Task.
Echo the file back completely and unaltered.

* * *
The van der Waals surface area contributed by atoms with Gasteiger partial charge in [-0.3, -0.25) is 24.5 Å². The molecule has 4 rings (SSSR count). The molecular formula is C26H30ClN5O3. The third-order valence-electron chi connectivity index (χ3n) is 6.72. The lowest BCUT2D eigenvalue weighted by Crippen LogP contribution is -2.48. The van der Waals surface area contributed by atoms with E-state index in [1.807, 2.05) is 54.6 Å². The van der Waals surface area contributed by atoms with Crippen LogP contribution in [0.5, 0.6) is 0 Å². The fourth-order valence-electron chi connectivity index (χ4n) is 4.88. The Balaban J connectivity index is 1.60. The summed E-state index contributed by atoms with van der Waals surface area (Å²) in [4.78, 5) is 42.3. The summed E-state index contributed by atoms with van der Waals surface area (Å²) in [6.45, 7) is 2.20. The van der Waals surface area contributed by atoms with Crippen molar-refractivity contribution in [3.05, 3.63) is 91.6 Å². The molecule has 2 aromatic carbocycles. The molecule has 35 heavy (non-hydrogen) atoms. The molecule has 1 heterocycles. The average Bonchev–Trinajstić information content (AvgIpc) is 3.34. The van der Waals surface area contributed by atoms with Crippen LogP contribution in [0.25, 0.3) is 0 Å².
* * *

The van der Waals surface area contributed by atoms with Gasteiger partial charge in [-0.3, -0.25) is 24.5 Å². The molecule has 4 rings (SSSR count). The molecular formula is C26H30ClN5O3. The third-order valence-electron chi connectivity index (χ3n) is 6.72. The lowest BCUT2D eigenvalue weighted by Crippen LogP contribution is -2.48. The van der Waals surface area contributed by atoms with E-state index in [1.807, 2.05) is 54.6 Å². The van der Waals surface area contributed by atoms with Crippen LogP contribution in [0.5, 0.6) is 0 Å². The fourth-order valence-electron chi connectivity index (χ4n) is 4.88. The Balaban J connectivity index is 1.60. The summed E-state index contributed by atoms with van der Waals surface area (Å²) in [4.78, 5) is 42.3. The summed E-state index contributed by atoms with van der Waals surface area (Å²) in [6.45, 7) is 2.20. The van der Waals surface area contributed by atoms with Crippen molar-refractivity contribution in [3.05, 3.63) is 91.6 Å². The molecule has 2 aromatic carbocycles. The molecule has 35 heavy (non-hydrogen) atoms. The molecule has 1 heterocycles. The average Bonchev–Trinajstić information content (AvgIpc) is 3.34. The van der Waals surface area contributed by atoms with Crippen LogP contribution in [0.25, 0.3) is 0 Å².